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Lear exits bankruptcy with a new manufacturing, product footprint

In a third-quarter earnings call just days after emerging from a voluntary Chapter 11 bankruptcy reorganization, Tier One automotive supplier Lear (Southfield, MI) showed investors how a shift in its production footprint to lower-cost countries and a realignment in its sales mix to favor electrical/electronic (e/e) over seating will make it stronger going forward. Addressing investors in a Nov. 11 conference call, two days after exiting bankruptcy on Nov. 9, Bob Rossiter, Lear's chairman, CEO, and president, and Matthew J.

(Southfield, MI) showed investors how a shift in its production footprint to lower-cost countries and a realignment in its sales mix to favor electrical/electronic (e/e) over seating will make it stronger going forward. Addressing investors in a Nov. 11 conference call, two days after exiting bankruptcy on Nov. 9, Bob Rossiter, Lear's chairman, CEO, and president, and Matthew J. Simoncini, chief financial officer, laid out a still-grim automotive industry outlook and how they plan to succeed in spite of the broader market's difficulties.

Simoncini noted that in the first half of 2009, Lear's sales were down more than 40%, reflecting in part North American production, which was off by 50%, as well as European weakness, where production fell by 32%. In the third quarter, net sales were down 19%, but the company still posted core operating earnings of $11 million.

Global production of vehicles in the third quarter totaled 14.8 million, down 6% from year-ago figures. The largest contraction was in North America (down 21%), with lower production in Europe (-8%), and Brazil (-7%). In India and China, however, the third quarter showed strong growth in production, with China's activity up 66% to 2.8 million vehicles (eclipsing 2.3 million in North America), and India rising 18% to 600,000 vehicles. Year-to-date, Chinese production of 7.5 million vehicles marks an increase of 34% over the same time period in 2008, with India's 1.7 million vehicles up 7%. North American production of 5.8 million is off 42%, with Europe's 11.3 million vehicles down 25%.

In mid-2005, Lear began restructuring its global production footprint and geographic sales mix, emphasizing manufacturing and sales outside mature markets. In the presentation, the company said it has invested $580 million in the effort since that time, including $180 million in 2009. The result has been the closure of 35 manufacturing and 10 administrative facilities. After the reconfiguration, more than half of Lear's facilities and fully 75% of its employees are in lower-cost regions. The result has been annual savings of $125 million. "Cost savings are kind of like a snowball coming down a hill," Simoncini said. "They gain size as they goes along."

In addition to savings, the shift in sales meant that weaker business in North America and Europe was partially off set by stronger "rest of world" sales. Those revenues were up from $560 million in the third quarter of 2008, to $586.7 million in 2009's third quarter. In contrast, year-over-year third-quarter sales in Europe fell from $1.493 billion to $1.143 billion, with North America's drop more dramatic, as sales plummeted from $1.079 billion to $817.8 million.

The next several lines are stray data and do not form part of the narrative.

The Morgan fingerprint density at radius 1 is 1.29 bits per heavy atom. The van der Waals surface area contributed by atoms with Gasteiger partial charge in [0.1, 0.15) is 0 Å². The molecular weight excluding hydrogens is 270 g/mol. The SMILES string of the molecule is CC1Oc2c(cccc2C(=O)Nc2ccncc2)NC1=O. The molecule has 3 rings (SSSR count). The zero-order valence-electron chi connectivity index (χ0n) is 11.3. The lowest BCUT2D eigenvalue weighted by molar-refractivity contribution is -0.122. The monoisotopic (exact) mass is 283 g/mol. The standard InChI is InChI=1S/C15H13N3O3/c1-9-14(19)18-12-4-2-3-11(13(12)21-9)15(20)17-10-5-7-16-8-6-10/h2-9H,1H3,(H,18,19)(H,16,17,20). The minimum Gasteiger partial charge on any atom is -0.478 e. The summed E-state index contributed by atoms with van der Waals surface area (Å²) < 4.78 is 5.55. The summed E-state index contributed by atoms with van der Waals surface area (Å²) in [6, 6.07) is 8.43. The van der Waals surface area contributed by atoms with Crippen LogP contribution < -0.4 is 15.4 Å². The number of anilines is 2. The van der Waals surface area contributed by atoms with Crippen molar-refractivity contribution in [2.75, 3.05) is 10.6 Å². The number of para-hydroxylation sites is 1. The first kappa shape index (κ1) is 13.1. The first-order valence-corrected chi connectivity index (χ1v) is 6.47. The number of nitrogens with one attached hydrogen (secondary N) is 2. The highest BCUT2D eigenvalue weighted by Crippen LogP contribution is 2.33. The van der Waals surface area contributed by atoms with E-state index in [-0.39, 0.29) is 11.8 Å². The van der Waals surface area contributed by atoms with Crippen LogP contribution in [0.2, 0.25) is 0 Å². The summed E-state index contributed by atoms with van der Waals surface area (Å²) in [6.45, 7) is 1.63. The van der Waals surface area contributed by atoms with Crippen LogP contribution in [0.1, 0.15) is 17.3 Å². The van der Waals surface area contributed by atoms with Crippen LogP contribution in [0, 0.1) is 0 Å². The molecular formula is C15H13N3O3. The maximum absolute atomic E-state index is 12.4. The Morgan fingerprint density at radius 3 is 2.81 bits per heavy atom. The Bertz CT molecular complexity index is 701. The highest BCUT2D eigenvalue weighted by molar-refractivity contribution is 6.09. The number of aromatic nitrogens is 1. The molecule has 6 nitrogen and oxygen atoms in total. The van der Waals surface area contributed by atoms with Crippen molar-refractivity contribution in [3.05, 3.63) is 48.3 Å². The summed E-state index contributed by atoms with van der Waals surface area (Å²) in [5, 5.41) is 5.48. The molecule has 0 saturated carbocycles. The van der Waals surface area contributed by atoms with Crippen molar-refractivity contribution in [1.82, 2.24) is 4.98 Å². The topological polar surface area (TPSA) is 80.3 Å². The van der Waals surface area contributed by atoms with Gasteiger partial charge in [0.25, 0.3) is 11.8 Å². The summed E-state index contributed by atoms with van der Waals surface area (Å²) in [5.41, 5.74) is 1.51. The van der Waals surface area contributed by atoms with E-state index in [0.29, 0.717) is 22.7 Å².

For the full year, the company is anticipating $9.5 billion in sales and core operating earnings of $80 million. Due to charges, however, the company anticipates a pretax loss of $140 million. Given this forecast, Lear believes vehicle production in North America will total 8.5 million, with European production of 15.7 million units.

Through 2012, the company has a sales backlog of $1.4 billion, which in one year's time, has seen its product mix swing from a 40:60 e/e:seating split to 60:40 e/e:seating. In addition, although the biggest chunk-$650 million-is coming from North America, fully $600 million is in Asian business, with $150 million in Europe.

Simoncini said that while Lear is "starting to see some recovery in production volume" the stronger first half of 2009 does not a full recovery make. "Two quarters do not make a runway," Simoncini told analysts. Asked whether the company would consider acquisitions at this time, Bob Rossiter, Lear's chairman, CEO, and president said his personal preference is to grow the company organically, adding that he doesn't want to see Lear become over leveraged. He did say the company would continue to look at joint ventures as a means to growth, particularly in Asia, where he continues to see long-term growth as being important.

Part of the growth in the e/e business at Lear is linked to its push into the growing hybrid vehicle market, for which it supplies wire harnesses, smart junction boxes, terminals, connectors, and fuses. The company said last year that it expected hybrid vehicle demand to more than quadruple in North America from an estimated 700,000 vehicles in 2008, to more than 3 million by 2013. - [email protected]

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